Parents Downsizing? A Guide to A Smooth Transition
If it’s time for your parents to scale down in Tulsa and Oklahoma City, it can be challenging for the total family. Baby boomers are the last generation of Americans that stayed in one place—so undertaking a move from a house that maintains years of memories is rough for the whole family. But, there are some suggestions for the best way to navigate the transition, so take heart and keep reading.
In a flawless world, you have been privy to your parents’ health care and finances for several years prior to when they downsize or move to a senior living community. If your world is not perfect and you do not have a clue, get up to speed with these two specific topics quickly, and keep up to date moving forward. It would be very unfortunate to have a health or financial situation and be totally unaware as to their situation. Asking your parents what their financial picture looks like is hard, but being blindsided when you find out your dad's “best friend” is that Nigerian prince stuck in the Tokyo airport and has gotten all his money is tougher.
Have the talks when there isn’t imperativeness, and your mother doesn't feel like you’re pressuring her out of her home. The more you and your siblings discover over breakfast, the better off you will all be when you have to make choices hurriedly. Convene with their attorneys and doctors to ensure that you can help manage things if you need to and that you can get medical and health care records if there is an emergency. These two items are crucially important if you're more than a few hours away, as you might need to handle things remotely. HIPAA maintains that even if your mom's doctor was your second-grade soccer teammate, without the proper paperwork in place, they can't tell you anything.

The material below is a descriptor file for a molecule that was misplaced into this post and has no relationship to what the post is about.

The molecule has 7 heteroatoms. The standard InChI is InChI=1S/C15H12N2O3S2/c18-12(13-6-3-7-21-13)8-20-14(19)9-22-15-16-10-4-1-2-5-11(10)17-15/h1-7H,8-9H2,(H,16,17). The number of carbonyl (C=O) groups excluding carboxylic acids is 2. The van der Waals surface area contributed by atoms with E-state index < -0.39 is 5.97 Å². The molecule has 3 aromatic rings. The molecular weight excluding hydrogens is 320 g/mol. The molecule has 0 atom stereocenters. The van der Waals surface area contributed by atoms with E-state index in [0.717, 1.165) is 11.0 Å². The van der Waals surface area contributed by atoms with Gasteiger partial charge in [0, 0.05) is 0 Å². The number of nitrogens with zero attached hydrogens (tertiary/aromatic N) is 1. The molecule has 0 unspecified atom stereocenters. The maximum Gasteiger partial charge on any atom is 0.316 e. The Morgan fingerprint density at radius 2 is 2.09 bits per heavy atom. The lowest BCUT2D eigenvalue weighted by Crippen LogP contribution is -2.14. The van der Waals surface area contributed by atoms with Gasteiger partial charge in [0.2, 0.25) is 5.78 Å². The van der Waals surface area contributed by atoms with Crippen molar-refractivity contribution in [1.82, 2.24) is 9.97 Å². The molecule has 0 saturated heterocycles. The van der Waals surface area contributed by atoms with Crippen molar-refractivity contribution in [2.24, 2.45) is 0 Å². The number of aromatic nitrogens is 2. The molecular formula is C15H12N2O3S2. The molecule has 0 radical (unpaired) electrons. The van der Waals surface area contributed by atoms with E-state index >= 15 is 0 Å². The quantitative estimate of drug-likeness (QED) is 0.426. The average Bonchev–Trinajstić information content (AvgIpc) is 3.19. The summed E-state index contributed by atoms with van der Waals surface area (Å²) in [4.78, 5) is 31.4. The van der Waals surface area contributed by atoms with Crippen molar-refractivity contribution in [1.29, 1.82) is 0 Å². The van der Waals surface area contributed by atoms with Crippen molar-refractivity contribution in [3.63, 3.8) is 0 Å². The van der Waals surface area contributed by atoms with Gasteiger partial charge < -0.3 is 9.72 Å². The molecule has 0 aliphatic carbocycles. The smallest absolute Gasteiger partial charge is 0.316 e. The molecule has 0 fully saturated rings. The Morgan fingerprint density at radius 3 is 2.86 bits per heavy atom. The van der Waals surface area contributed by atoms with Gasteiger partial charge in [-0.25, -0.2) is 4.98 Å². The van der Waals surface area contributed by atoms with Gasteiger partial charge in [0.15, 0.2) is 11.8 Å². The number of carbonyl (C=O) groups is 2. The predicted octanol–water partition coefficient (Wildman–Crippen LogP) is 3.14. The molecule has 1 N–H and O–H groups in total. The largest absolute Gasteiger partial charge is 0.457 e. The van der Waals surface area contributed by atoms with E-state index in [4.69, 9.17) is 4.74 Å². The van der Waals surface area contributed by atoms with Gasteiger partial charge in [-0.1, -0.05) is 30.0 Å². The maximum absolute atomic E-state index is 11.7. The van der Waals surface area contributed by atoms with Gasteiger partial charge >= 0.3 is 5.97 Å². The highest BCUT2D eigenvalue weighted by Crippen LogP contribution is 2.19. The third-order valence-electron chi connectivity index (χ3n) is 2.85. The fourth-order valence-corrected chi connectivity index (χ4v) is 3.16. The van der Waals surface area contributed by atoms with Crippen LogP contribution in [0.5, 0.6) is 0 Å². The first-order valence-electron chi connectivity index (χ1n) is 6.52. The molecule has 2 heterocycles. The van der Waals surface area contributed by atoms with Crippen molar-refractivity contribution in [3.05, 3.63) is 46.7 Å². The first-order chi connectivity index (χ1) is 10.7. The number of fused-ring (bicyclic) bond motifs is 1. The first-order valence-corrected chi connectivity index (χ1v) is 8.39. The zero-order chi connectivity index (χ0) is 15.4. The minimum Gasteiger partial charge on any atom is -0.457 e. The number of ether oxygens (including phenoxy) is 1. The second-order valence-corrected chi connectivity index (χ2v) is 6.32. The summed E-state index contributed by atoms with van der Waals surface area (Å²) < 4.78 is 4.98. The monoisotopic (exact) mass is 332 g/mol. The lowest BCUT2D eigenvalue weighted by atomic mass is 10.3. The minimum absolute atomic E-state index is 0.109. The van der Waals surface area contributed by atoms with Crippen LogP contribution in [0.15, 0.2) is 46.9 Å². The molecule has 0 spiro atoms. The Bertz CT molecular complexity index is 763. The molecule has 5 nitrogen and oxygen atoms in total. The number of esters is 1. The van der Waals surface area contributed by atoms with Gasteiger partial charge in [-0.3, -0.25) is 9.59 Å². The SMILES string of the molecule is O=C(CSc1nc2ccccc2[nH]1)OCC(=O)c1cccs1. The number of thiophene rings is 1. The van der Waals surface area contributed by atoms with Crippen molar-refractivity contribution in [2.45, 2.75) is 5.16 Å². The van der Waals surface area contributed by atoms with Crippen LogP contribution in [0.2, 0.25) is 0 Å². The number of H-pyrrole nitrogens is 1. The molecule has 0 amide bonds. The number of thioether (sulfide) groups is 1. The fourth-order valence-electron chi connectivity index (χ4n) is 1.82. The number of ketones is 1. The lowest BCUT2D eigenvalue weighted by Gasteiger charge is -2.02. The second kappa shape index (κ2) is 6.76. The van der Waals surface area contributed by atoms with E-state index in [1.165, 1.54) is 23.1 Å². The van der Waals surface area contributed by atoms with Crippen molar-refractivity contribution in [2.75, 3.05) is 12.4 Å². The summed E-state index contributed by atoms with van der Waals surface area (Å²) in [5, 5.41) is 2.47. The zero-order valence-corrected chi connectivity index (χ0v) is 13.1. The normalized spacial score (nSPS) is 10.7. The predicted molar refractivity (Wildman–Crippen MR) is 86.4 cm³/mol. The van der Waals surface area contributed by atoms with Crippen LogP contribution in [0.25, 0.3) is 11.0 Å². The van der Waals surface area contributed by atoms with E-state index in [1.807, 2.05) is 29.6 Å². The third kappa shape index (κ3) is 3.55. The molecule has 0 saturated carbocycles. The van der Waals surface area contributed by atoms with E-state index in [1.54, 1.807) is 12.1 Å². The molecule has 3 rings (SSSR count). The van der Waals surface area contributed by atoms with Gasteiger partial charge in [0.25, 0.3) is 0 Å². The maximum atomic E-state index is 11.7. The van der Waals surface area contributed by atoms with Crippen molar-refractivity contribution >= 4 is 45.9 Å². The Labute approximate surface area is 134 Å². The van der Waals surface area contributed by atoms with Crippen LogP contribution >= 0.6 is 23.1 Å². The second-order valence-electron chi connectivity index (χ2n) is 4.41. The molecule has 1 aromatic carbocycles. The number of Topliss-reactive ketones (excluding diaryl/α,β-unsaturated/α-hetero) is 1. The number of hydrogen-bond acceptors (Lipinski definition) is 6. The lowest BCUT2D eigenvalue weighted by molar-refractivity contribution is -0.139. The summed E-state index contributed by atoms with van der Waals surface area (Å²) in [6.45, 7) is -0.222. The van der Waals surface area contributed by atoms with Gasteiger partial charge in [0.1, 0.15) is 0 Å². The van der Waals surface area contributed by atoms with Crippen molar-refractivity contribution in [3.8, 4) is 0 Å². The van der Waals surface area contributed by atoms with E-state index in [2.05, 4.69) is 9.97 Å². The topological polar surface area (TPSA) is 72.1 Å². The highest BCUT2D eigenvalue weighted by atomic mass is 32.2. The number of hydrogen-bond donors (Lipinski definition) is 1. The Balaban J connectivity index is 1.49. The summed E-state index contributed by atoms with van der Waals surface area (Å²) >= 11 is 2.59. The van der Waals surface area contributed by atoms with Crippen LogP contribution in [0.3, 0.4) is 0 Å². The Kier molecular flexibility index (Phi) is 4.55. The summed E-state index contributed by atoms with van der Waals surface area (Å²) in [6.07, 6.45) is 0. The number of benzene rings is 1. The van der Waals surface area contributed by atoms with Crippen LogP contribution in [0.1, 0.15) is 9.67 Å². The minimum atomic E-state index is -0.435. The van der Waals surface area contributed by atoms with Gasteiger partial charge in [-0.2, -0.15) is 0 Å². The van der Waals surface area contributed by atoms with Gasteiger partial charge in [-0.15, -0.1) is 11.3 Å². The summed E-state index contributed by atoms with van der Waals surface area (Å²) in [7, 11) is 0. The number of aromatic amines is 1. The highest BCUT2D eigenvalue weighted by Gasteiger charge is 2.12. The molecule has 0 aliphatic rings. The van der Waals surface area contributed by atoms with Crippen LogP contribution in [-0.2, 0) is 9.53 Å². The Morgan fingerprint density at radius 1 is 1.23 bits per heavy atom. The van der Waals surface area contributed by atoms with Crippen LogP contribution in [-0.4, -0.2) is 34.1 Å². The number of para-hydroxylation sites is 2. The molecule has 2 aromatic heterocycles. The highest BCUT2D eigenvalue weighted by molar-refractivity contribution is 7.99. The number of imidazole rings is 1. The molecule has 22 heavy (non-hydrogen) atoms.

What to Take?
For lots of families, appointing one sibling to be the point person for legal problems is a small concern compared to determining who is going to discern which items move to the new house, what will be donated, and which sibling keeps the family silver. Do not let this start a family argument, your parents are moving and are likely going to hand onto the china and silver. Besides, most downsizes are accompanied by a notable loss of space—going from a three or four-bedroom house to one or two bedrooms and one living space--so there's a plethora of things to go around.
Once your clan has come to the conclusion that downsizing is right for your parents, if they will be heading to a senior community, there's typically a waiting period of a few months prior to being able to move in. Most communities renovate the units ahead of when a new resident moves in. If the prior resident had been there for a few years, they could do a full update—so you'll usually get items like new counters and appliances, Wi-Fi, and updated bathroom components along with fresh paint and carpet. The time offers your parents time to adjust to the idea of moving, especially if they are moving to a new area.
Get a copy of the floor plan of their new abode or apartment. Some retirement communities will give you not only a floor plan, but some peel-off furniture stickers so you can actually place the furniture and accessories. The stickers can be moved all about the floor plan, so you can play decorator until you find the best layout. This is a huge help emotionally, understanding before you move any furniture what they can move with them and how it will conform to the space. Being around themselves with familiar things and mementos can take a little of the sting out of leaving home.
Leading up to Moving Day in Tulsa and Oklahoma City